The trained humanist brain has a well-honed pleasure-center override: if something makes you too happy, it's time to start critiquing it. So of course, I want to know more:
- Emory undergraduates willing to read a novel and take several MRIs are already a pretty specialized group. And there are only 21 of them in the study. What happens to the brains of people who aren't already students? People who don't have the verbal skills to make the cut at Emory? People grappling with harder (or easier) reads than Harris's Pompeii?
- Here's what happens when Emory undergraduates read fiction:
“The neural changes that we found associated with physical sensation and movement systems suggest that reading a novel can transport you into the body of the protagonist,” said Gregory Berns, the lead author of the study. “We already knew that good stories can put you in someone else’s shoes in a figurative sense. Now we’re seeing that something may also be happening biologically.”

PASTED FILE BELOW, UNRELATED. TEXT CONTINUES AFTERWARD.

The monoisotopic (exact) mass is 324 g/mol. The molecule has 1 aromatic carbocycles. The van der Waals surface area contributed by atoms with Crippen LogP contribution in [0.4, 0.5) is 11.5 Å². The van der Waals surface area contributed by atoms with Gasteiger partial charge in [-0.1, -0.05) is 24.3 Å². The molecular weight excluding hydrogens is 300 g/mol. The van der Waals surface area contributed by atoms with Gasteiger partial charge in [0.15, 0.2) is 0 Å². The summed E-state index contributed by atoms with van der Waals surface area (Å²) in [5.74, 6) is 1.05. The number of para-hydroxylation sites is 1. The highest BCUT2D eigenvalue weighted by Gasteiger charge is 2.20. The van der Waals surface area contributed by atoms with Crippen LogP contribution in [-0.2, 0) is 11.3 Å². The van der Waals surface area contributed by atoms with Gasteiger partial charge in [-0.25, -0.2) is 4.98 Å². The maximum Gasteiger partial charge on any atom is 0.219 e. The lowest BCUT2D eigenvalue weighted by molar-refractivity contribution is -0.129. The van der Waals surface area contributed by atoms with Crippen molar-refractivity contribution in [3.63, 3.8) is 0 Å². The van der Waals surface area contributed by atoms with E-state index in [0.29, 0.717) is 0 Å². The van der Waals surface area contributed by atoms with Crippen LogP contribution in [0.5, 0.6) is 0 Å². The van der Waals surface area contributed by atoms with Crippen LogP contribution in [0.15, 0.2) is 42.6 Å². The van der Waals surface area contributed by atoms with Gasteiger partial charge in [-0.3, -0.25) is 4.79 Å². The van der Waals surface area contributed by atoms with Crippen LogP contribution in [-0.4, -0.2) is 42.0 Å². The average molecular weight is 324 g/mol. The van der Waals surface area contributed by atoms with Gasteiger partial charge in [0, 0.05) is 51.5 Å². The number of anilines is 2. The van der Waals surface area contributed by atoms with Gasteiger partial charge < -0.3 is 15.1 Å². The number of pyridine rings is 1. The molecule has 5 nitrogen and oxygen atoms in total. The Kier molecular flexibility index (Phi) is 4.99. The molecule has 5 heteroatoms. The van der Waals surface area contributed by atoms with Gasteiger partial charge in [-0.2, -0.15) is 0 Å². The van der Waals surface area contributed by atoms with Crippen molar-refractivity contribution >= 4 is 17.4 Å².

- Do we know that this biological effect doesn't happen with other forms of interactive engagement? What about watching movies, playing narrative video games, writing fanfiction?
- What does this information mean for those of us who make a living getting people to read literature? It seems generally to be the case that more neural activity makes people smarter, but is there more going on here than the intellectual version of a half-hour of aerobic exercise? Can more specific claims be made about how long fictional narratives make you smarter?